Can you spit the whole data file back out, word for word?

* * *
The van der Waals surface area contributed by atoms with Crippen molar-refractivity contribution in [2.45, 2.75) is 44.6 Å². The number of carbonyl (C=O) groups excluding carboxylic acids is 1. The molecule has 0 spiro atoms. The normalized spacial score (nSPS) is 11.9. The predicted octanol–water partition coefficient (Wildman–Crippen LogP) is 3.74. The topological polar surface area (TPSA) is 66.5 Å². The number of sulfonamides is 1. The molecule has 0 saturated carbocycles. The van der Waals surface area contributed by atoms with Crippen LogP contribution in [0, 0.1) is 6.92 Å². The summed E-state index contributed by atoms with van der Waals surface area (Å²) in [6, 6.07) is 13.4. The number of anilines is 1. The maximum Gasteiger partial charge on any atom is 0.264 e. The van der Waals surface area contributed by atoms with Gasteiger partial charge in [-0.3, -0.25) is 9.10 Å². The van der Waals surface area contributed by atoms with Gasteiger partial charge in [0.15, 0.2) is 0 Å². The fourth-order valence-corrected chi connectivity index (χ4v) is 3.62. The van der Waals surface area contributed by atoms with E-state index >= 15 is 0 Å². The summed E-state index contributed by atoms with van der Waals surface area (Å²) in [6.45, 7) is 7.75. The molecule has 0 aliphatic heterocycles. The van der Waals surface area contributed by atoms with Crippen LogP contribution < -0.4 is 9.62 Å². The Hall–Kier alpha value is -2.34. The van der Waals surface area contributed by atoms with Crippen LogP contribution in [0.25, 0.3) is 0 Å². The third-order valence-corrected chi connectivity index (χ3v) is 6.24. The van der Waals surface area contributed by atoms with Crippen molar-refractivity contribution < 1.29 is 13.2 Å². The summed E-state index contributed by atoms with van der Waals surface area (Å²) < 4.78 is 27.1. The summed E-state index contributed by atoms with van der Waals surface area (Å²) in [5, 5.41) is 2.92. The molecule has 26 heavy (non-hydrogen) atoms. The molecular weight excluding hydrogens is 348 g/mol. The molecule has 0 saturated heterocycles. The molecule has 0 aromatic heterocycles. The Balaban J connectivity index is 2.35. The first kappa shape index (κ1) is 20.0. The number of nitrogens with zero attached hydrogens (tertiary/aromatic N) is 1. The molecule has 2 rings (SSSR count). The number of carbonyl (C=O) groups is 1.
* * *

The van der Waals surface area contributed by atoms with Crippen molar-refractivity contribution in [2.45, 2.75) is 44.6 Å². The number of carbonyl (C=O) groups excluding carboxylic acids is 1. The molecule has 0 spiro atoms. The normalized spacial score (nSPS) is 11.9. The predicted octanol–water partition coefficient (Wildman–Crippen LogP) is 3.74. The topological polar surface area (TPSA) is 66.5 Å². The number of sulfonamides is 1. The molecule has 0 saturated carbocycles. The van der Waals surface area contributed by atoms with Crippen LogP contribution in [0, 0.1) is 6.92 Å². The summed E-state index contributed by atoms with van der Waals surface area (Å²) in [6, 6.07) is 13.4. The number of anilines is 1. The maximum Gasteiger partial charge on any atom is 0.264 e. The van der Waals surface area contributed by atoms with Gasteiger partial charge in [-0.3, -0.25) is 9.10 Å². The van der Waals surface area contributed by atoms with Gasteiger partial charge in [0.15, 0.2) is 0 Å². The fourth-order valence-corrected chi connectivity index (χ4v) is 3.62. The van der Waals surface area contributed by atoms with E-state index >= 15 is 0 Å². The summed E-state index contributed by atoms with van der Waals surface area (Å²) in [6.45, 7) is 7.75. The molecule has 0 aliphatic heterocycles. The van der Waals surface area contributed by atoms with Crippen LogP contribution < -0.4 is 9.62 Å². The Hall–Kier alpha value is -2.34. The van der Waals surface area contributed by atoms with Crippen LogP contribution in [0.25, 0.3) is 0 Å². The third-order valence-corrected chi connectivity index (χ3v) is 6.24. The van der Waals surface area contributed by atoms with Crippen molar-refractivity contribution < 1.29 is 13.2 Å². The summed E-state index contributed by atoms with van der Waals surface area (Å²) < 4.78 is 27.1. The summed E-state index contributed by atoms with van der Waals surface area (Å²) in [5, 5.41) is 2.92. The molecule has 26 heavy (non-hydrogen) atoms. The molecular weight excluding hydrogens is 348 g/mol. The molecule has 0 saturated heterocycles. The molecule has 0 aromatic heterocycles. The Balaban J connectivity index is 2.35. The first kappa shape index (κ1) is 20.0. The number of nitrogens with zero attached hydrogens (tertiary/aromatic N) is 1. The molecule has 2 rings (SSSR count). The number of carbonyl (C=O) groups is 1.